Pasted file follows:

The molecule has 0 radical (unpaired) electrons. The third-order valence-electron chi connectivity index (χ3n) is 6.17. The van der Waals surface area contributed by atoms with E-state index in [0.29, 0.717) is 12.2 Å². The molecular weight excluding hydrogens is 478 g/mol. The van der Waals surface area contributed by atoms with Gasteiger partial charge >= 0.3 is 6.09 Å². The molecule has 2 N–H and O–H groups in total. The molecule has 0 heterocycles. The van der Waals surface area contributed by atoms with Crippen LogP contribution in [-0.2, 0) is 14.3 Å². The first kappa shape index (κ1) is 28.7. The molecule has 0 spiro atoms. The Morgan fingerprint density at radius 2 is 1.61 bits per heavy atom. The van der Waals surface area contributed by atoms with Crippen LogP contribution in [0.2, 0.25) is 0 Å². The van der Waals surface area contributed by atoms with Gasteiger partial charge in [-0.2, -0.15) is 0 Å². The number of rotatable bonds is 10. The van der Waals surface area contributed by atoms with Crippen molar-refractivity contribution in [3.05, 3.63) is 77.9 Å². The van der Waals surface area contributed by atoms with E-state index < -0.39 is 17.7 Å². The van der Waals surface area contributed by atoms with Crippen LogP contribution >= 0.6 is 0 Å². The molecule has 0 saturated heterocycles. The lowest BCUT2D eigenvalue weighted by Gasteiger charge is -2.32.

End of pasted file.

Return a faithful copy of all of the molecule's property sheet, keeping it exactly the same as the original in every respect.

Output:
The molecule has 0 radical (unpaired) electrons. The third-order valence-electron chi connectivity index (χ3n) is 6.17. The van der Waals surface area contributed by atoms with E-state index in [0.29, 0.717) is 12.2 Å². The molecular weight excluding hydrogens is 478 g/mol. The van der Waals surface area contributed by atoms with Gasteiger partial charge >= 0.3 is 6.09 Å². The molecule has 2 N–H and O–H groups in total. The molecule has 0 heterocycles. The van der Waals surface area contributed by atoms with Crippen LogP contribution in [-0.2, 0) is 14.3 Å². The first kappa shape index (κ1) is 28.7. The molecule has 0 spiro atoms. The Morgan fingerprint density at radius 2 is 1.61 bits per heavy atom. The van der Waals surface area contributed by atoms with Crippen LogP contribution in [0.2, 0.25) is 0 Å². The van der Waals surface area contributed by atoms with Gasteiger partial charge in [-0.2, -0.15) is 0 Å². The number of rotatable bonds is 10. The van der Waals surface area contributed by atoms with Crippen molar-refractivity contribution in [3.05, 3.63) is 77.9 Å². The van der Waals surface area contributed by atoms with E-state index < -0.39 is 17.7 Å². The van der Waals surface area contributed by atoms with Crippen LogP contribution >= 0.6 is 0 Å². The molecule has 0 saturated heterocycles. The lowest BCUT2D eigenvalue weighted by Gasteiger charge is -2.32.